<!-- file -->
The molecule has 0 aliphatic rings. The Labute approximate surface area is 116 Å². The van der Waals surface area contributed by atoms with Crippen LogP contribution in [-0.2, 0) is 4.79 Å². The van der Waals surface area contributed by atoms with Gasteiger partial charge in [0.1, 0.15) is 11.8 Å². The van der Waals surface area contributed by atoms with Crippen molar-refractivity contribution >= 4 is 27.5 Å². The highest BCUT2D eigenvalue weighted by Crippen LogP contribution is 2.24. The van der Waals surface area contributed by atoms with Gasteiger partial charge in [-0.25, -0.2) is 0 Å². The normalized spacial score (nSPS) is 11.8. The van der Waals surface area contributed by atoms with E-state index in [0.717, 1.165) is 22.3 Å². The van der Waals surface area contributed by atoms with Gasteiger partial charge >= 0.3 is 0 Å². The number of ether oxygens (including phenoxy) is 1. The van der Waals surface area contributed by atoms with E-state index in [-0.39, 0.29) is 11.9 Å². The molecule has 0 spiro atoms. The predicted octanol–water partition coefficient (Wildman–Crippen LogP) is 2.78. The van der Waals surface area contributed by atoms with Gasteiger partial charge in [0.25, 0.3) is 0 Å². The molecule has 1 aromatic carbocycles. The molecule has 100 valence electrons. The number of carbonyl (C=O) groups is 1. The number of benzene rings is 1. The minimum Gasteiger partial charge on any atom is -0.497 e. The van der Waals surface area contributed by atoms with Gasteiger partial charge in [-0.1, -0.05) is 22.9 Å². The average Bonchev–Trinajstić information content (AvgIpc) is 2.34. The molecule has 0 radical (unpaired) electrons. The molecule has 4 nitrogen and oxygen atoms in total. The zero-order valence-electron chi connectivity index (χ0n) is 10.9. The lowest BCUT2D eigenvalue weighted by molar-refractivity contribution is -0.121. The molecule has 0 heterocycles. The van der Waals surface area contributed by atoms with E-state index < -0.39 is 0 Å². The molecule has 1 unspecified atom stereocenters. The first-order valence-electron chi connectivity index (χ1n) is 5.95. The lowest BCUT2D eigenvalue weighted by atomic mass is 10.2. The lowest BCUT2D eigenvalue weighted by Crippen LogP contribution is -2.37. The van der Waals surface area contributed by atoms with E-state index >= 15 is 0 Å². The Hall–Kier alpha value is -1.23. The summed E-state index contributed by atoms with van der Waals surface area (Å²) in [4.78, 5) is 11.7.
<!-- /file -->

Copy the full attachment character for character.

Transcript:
The molecule has 0 aliphatic rings. The Labute approximate surface area is 116 Å². The van der Waals surface area contributed by atoms with Crippen LogP contribution in [-0.2, 0) is 4.79 Å². The van der Waals surface area contributed by atoms with Gasteiger partial charge in [0.1, 0.15) is 11.8 Å². The van der Waals surface area contributed by atoms with Crippen molar-refractivity contribution >= 4 is 27.5 Å². The highest BCUT2D eigenvalue weighted by Crippen LogP contribution is 2.24. The van der Waals surface area contributed by atoms with Gasteiger partial charge in [-0.25, -0.2) is 0 Å². The normalized spacial score (nSPS) is 11.8. The van der Waals surface area contributed by atoms with E-state index in [0.717, 1.165) is 22.3 Å². The van der Waals surface area contributed by atoms with Gasteiger partial charge >= 0.3 is 0 Å². The number of ether oxygens (including phenoxy) is 1. The van der Waals surface area contributed by atoms with E-state index in [-0.39, 0.29) is 11.9 Å². The molecule has 0 spiro atoms. The predicted octanol–water partition coefficient (Wildman–Crippen LogP) is 2.78. The van der Waals surface area contributed by atoms with Gasteiger partial charge in [0.25, 0.3) is 0 Å². The molecule has 1 aromatic carbocycles. The molecule has 100 valence electrons. The number of carbonyl (C=O) groups is 1. The number of benzene rings is 1. The minimum Gasteiger partial charge on any atom is -0.497 e. The van der Waals surface area contributed by atoms with Gasteiger partial charge in [-0.1, -0.05) is 22.9 Å². The average Bonchev–Trinajstić information content (AvgIpc) is 2.34. The molecule has 0 radical (unpaired) electrons. The molecule has 4 nitrogen and oxygen atoms in total. The zero-order valence-electron chi connectivity index (χ0n) is 10.9. The lowest BCUT2D eigenvalue weighted by molar-refractivity contribution is -0.121. The molecule has 0 heterocycles. The van der Waals surface area contributed by atoms with E-state index < -0.39 is 0 Å². The molecule has 1 unspecified atom stereocenters. The first-order valence-electron chi connectivity index (χ1n) is 5.95. The lowest BCUT2D eigenvalue weighted by atomic mass is 10.2. The lowest BCUT2D eigenvalue weighted by Crippen LogP contribution is -2.37. The van der Waals surface area contributed by atoms with E-state index >= 15 is 0 Å². The Hall–Kier alpha value is -1.23. The summed E-state index contributed by atoms with van der Waals surface area (Å²) in [4.78, 5) is 11.7.